Deceased Libyan leader Muammar Gaddafi's is seen in a vehicle on the way from Sirte to Misrata
Deceased Libyan leader Muammar Gaddafi's is seen in a vehicle on the way from Sirte to Misrata Reuters

As Gaddafi's death has been announced and confirmed, the Libyan authorities now have to start planning for the former leader's burial, a topic which seems to divide the NTC, proving the 'lion of Africa' can seem provoke trouble in death.

While Islamic tradition requires corpses to be buried as soon as possible, divergences over how to dispose of Muammar Gaddafi's body could delay the burial.

Oil minister Ali Tarhouni told Reuters that Col Gaddafi's body may be kept "for a few days" and the reports suggest authorities are planning a secret burial, leading to speculation the Colonel might, just like Osama Bin laden be buried at sea, to prevent his grave from being turned into a shrine.

The burial of Osama bin Laden was controversial as despite the U.S. authorities's insistence the former al-Qaeda leader had been buried according to Islamic precepts and practices, Islamic scholars widely criticised the move and described it as 'inapropriate'.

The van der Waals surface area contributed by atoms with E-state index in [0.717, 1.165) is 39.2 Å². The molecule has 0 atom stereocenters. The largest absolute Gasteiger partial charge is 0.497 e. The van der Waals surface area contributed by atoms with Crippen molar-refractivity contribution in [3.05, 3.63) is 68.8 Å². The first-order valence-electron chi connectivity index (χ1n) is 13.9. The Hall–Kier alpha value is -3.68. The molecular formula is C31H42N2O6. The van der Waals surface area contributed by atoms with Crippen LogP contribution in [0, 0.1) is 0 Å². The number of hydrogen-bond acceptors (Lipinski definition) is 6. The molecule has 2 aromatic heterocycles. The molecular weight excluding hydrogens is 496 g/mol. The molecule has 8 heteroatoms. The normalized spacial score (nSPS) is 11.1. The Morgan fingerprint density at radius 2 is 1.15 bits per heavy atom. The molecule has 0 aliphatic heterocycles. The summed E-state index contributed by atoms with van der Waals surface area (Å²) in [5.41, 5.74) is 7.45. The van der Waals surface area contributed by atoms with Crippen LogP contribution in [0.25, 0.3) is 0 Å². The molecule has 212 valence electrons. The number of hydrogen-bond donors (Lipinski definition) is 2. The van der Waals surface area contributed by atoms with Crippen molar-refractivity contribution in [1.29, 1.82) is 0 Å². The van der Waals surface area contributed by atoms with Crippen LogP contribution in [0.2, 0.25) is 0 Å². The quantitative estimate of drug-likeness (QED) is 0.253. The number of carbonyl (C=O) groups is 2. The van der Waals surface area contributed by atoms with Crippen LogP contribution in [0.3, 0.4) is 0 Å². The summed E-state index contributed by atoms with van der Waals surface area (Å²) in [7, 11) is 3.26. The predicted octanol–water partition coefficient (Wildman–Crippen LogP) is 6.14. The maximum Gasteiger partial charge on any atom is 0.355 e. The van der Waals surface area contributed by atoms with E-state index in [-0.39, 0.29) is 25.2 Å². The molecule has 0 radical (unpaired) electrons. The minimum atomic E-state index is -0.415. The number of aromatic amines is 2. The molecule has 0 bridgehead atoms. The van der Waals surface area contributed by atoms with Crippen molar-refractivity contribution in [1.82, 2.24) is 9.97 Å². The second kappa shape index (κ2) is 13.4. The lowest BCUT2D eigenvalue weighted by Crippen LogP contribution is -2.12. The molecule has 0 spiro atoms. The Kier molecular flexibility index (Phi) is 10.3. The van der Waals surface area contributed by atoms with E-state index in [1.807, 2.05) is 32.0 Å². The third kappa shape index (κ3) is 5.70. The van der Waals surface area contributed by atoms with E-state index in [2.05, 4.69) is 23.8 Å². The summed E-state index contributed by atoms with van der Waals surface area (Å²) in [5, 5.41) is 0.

Col Gaddafi's body, currently in Misrata, might also not be released for burial immediately, Tarhouni told Reuters.

"I told them to keep it in the freezer for a few days... to make sure that everybody knows he is dead," he said, before adding when asked about the burial arrangements, "There is no decision yet."

Reuters also quoted an unnamed official revealing there was disagreement within the National Transitional Council (NTC) over what to do with the body.

It is also not yet known how the authorities will dispose of Mutassim, Gaddafi's son, also killed in Thursday battle.

Meanwhile, questions are mounting as to exactly what happened in Col Gaddafi's last moments following his capture, as allegations he had been executed are still circulating.

While acting Prime Minister Mahmoud Jibril said Col Gaddafi had been shot in the head in an exchange of fire between Gaddafi loyalists and NTC fighters while en route to a hospital.

Ther NTC also said a forensic report showed he died from a bullet wound to the head.

However rumours he had been executed started to emerge after video footage of the leader, seemingly still alive after being captured, emerged.

Two other videos taken later in the day show Gaddafi being rolled over and kicked on the ground, , but he still appears to be alive.

However, a photograph taken later on showed a new wound, and a clearly visible clean bullet hole can be seen in his left temple.

With Gaddafi's death still stirring up controversy and is burial set to attract the attention of the Arab world, the NTC cannot afford to remain divided over how to dispose of the former leader and his son's corpses.